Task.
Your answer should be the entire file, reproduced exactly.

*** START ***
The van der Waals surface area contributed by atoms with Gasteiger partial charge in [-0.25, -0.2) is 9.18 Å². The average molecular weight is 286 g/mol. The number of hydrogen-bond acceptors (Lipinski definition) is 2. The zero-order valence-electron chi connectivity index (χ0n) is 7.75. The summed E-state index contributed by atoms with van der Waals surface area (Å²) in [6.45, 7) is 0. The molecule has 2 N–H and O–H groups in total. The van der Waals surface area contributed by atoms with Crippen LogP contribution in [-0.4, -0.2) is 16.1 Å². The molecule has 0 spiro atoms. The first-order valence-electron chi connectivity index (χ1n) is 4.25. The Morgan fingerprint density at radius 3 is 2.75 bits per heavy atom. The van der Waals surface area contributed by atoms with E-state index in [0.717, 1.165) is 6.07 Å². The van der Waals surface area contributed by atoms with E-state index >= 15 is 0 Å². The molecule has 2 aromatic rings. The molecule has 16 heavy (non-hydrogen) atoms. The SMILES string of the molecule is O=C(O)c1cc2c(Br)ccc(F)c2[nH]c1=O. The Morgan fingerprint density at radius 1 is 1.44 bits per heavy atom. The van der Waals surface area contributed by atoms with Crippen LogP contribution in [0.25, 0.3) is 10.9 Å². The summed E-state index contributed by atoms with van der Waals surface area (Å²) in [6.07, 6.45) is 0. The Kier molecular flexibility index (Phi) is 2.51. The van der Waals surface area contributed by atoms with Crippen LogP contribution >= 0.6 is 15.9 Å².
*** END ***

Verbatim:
The van der Waals surface area contributed by atoms with Gasteiger partial charge in [-0.25, -0.2) is 9.18 Å². The average molecular weight is 286 g/mol. The number of hydrogen-bond acceptors (Lipinski definition) is 2. The zero-order valence-electron chi connectivity index (χ0n) is 7.75. The summed E-state index contributed by atoms with van der Waals surface area (Å²) in [6.45, 7) is 0. The molecule has 2 N–H and O–H groups in total. The van der Waals surface area contributed by atoms with Crippen LogP contribution in [-0.4, -0.2) is 16.1 Å². The molecule has 0 spiro atoms. The first-order valence-electron chi connectivity index (χ1n) is 4.25. The Morgan fingerprint density at radius 3 is 2.75 bits per heavy atom. The van der Waals surface area contributed by atoms with E-state index in [0.717, 1.165) is 6.07 Å². The van der Waals surface area contributed by atoms with E-state index >= 15 is 0 Å². The molecule has 2 aromatic rings. The molecule has 16 heavy (non-hydrogen) atoms. The SMILES string of the molecule is O=C(O)c1cc2c(Br)ccc(F)c2[nH]c1=O. The Morgan fingerprint density at radius 1 is 1.44 bits per heavy atom. The van der Waals surface area contributed by atoms with Crippen LogP contribution in [0.25, 0.3) is 10.9 Å². The summed E-state index contributed by atoms with van der Waals surface area (Å²) in [6.07, 6.45) is 0. The Kier molecular flexibility index (Phi) is 2.51. The van der Waals surface area contributed by atoms with Crippen LogP contribution >= 0.6 is 15.9 Å².